Dominicans lavish care on the ill

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HAWTHORNE, N.Y. "If you have to be terminal, this is the place to come," said Harriet Boyle, as the sun poured into her room through huge windows.

Sitting in a bed with floral sheets and a patterned comforter, the grandmother with the carefully applied makeup put down her large-print book and described life at Rosary Hill Home, a free palliative care facility run by the Dominican Sisters Congregation of St. Rose of Lima in Hawthorne, north of New York City.

"It's the most unusual place I've ever been. You're not conscious of people being ill here. We all have cancer and we're all terminal, but it's serene and there are lots of moments of fun and laughter," she said.

"The care is done with love and not for a paycheck. The women who care for you gave up their lives for this work and it's their vocation," Boyle said an interview with Catholic News Service.

The caregivers also are known as the Dominican Sisters of Hawthorne. Their congregation was founded at the turn of the last century by Rose Hawthorne, a daughter of New England novelist Nathaniel, author of "The Scarlet Letter."

Mother Mary Alphonsa, as Rose Hawthorne was known, wanted to treat patients as family, "and put them up in our very best bedroom and give them comfort in what time they had left. In dressing their wounds, she was dressing the wounds of Our Lord," according to Superior General Mother Mary Francis.

Present-day sisters still provide direct care for the residents, without charge, and do not accept government funds or insurance reimbursements. They do not have a development office.

"It's a modern day miracle," Mother Mary Francis said. "Part of the whole charism is to trust in Divine Providence. We are not allowed by our constitutions to fundraise. Mother Alphonsa felt if she was doing God's work, God would provide."

The reliance on divine providence extends to both human and material resources. At its peak, the congregation had some 125 active sisters and now deploys 55 sisters and novices in service to approximately 100 patients in Hawthorne, Philadelphia, Atlanta and Kisumu, Kenya, according to Mother Mary Francis. Retired sisters help though a ministry of prayer and presence.

"It has always been a small community, reliant on faith and trust," she said. Similarly, it takes great faith to manage a modern health facility without asking anyone for money. Mother Mary Francis said most of the budget comes from bequests and regular donations, large and small.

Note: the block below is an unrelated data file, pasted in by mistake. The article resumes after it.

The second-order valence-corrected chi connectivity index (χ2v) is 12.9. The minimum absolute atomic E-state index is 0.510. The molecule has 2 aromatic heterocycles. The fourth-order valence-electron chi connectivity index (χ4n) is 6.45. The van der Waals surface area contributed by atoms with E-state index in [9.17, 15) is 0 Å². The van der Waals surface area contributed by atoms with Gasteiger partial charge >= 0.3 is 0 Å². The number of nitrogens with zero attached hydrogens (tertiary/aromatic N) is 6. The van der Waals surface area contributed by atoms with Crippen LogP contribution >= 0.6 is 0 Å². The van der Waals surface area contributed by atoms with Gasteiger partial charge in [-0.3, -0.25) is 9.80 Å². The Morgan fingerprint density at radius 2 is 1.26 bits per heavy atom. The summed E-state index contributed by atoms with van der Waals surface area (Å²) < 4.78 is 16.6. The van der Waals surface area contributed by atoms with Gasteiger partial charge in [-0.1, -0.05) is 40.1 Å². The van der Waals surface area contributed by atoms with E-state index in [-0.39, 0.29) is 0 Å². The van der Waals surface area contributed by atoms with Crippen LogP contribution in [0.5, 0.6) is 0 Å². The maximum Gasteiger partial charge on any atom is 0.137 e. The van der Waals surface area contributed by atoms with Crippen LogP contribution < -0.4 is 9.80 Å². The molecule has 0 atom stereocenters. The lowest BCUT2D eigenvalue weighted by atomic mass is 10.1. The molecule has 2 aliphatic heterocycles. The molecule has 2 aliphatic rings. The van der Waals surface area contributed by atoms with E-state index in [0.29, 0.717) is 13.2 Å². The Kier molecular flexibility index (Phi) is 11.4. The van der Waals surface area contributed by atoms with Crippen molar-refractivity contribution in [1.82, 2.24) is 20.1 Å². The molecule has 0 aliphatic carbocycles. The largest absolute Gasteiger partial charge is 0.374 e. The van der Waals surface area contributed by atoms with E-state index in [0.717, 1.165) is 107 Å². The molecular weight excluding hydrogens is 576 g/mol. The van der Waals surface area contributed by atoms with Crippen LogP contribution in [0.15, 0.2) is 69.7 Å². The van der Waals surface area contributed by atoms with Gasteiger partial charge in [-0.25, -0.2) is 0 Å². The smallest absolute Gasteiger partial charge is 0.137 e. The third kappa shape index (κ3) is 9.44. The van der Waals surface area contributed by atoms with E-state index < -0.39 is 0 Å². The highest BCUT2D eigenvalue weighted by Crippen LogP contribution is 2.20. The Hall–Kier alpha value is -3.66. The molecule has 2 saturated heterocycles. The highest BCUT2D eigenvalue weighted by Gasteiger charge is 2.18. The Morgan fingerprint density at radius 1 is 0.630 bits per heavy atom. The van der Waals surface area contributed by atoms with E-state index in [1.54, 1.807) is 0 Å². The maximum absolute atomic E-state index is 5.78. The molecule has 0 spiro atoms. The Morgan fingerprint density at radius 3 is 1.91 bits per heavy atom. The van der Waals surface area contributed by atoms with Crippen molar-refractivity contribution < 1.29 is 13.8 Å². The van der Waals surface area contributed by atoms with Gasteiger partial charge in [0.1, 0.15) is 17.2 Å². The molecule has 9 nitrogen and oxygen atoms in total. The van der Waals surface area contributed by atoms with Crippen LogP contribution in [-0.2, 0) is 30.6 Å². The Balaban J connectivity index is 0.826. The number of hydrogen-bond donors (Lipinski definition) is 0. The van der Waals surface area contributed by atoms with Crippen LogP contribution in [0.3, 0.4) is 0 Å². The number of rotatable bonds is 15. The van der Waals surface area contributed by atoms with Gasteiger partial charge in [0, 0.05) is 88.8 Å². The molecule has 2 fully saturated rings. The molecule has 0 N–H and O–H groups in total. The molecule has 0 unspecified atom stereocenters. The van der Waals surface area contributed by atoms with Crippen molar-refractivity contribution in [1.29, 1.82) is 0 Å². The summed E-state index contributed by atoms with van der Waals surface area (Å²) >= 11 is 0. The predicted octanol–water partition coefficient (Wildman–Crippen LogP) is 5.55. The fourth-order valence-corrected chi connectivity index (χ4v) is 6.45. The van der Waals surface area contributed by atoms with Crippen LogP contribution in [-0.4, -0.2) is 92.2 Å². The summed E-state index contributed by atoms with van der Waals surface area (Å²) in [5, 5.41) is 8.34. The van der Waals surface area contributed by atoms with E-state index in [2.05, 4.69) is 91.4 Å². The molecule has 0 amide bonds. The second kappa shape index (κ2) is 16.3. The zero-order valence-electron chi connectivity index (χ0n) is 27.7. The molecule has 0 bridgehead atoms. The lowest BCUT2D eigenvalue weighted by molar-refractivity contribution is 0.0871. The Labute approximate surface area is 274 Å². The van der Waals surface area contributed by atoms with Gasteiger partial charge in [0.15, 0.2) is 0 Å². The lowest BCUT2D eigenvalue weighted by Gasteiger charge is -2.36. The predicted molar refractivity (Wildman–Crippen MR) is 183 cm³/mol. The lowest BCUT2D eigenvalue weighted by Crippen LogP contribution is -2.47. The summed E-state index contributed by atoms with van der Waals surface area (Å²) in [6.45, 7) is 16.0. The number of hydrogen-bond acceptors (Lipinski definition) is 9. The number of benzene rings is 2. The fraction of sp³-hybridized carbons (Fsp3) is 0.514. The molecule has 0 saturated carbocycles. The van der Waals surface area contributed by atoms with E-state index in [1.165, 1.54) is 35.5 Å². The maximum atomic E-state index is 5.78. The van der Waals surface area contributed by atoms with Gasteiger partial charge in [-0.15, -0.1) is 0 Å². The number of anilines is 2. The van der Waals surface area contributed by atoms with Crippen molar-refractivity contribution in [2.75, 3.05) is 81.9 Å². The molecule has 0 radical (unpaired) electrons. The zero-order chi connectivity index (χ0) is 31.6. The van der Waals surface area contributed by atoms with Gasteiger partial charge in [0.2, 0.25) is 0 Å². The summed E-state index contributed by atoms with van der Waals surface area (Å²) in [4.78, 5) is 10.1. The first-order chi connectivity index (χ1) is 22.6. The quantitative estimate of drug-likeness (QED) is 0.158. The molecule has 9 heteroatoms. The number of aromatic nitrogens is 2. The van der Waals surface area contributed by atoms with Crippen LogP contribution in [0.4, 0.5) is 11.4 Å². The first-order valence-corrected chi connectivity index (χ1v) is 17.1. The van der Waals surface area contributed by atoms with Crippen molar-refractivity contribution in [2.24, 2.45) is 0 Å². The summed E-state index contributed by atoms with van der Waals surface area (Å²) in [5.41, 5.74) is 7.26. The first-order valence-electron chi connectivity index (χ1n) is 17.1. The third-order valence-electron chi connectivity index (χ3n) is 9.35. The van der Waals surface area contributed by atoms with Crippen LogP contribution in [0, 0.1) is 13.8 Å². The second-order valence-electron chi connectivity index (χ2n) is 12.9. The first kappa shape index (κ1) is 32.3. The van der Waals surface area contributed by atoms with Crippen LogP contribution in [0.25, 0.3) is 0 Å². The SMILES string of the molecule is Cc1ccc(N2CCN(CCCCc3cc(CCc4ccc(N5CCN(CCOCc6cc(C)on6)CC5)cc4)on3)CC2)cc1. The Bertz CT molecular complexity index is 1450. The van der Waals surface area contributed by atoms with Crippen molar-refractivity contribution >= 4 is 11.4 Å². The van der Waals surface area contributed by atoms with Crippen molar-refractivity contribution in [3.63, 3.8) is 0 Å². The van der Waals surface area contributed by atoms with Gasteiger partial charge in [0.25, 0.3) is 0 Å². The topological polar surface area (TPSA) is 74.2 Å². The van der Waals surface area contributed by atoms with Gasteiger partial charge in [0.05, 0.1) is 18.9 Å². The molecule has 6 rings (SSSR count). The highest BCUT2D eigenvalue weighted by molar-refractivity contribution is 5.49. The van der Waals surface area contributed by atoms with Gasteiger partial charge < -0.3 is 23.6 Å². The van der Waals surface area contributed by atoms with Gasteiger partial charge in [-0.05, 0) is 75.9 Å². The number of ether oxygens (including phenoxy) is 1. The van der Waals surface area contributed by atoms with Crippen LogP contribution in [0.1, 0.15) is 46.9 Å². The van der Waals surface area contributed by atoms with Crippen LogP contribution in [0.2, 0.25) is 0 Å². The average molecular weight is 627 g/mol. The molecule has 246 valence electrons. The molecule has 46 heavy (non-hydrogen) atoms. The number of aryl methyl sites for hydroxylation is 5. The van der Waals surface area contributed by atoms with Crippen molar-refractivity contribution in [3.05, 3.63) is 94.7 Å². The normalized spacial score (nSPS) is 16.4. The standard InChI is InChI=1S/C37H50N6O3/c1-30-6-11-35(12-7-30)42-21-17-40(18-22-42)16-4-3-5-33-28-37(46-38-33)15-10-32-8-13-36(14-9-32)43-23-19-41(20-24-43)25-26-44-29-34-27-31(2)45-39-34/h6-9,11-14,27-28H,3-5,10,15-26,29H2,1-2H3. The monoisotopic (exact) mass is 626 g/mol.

"We do the best we can and trust the rest to the Lord," Mother Mary Francis said. "We only take people who are unable to afford care, but we also don't ask to see bank statements. If somebody slips in and they shouldn't, God had a reason. Sometimes there are other kinds of poverty beyond financial," she said.

Mother Mary Francis said patients range in age from about 50 to 101 and the average stay is three to four months. The oldest patient has been a resident for more than 10 years.

Sister Alma Marie, the congregation's director of vocations, said some of the patients were formerly middle-class people who were impoverished by medical costs.

The actual care has changed somewhat since the foundress's time, but the guiding spirit has not. Sisters work in small teams and are responsible for the total care of two or three patients. Visitors are welcome until 9 p.m. and retired sisters maintain an overnight vigil with residents who are near death.

The sisters live in a convent adjacent to the home and worship together four times a day in the Rosary Hill chapel. Daily Mass and prayers from the chapel are available in each room on a video feed. Sister Alma Marie said, "The residents can hear us pray. They feel our love for each other and for all of them. They may not know it, but it is the love of God that animates our lives."

She said, "Many come here with the fear of dying, of being alone. When we care for them, we can see the transformation. We help them live the life that God has given them to the fullest. We celebrate life."

"This is a precious time with families," said Mother Mary Francis. "Illness sometimes brings out the worst tensions in a family." She said the sisters witness reconciliation and acts of forgiveness and attribute them to the presence of God and the Blessed Mother. "He resides in our chapel and Our Lady walks the halls," she said.

At any given time, there are 30 to 35 patients at Rosary Hill, said Mother Mary Francis. "The smallness of it all enables us to provide homelike care. We try to maintain a family atmosphere, with flowered sheets, colored afgans, entertainment, holiday dinners. We encourage the patients to dress each day," she said.

A staff member's gentle dog greets residents and visitors. Patients enjoy the nine-acre property and one man grows fresh vegetables in a verdant garden near an expansive terrace that is used for cookouts.

Christmas is an especially festive time at Rosary Hill. Each room has a decorated tree and a Nativity set. Local groups are eager to entertain the residents and provide gifts. But the intimacy of serving those who are close to death is displayed late on Christmas Eve, when all the visitors have left, the home is quiet and the lights are low, Mother Mary Francis said. "The sisters process from the chapel, carrying lit candles. We go to each room and around each bed, singing carols. It's just the patients and us. And then our Christmas begins."

Boyle, the patient from a fourth-generation family of parishioners at the oldest Catholic church on the Hudson River, said before she came to Rosary Hill, she was treated at a prominent facility in New York. "I always wanted to go home with my family when they visited. I don't feel that way here. I'm already home and my family is content to see me here, because they know I'm happy," she said.

© Arlington Catholic Herald 1970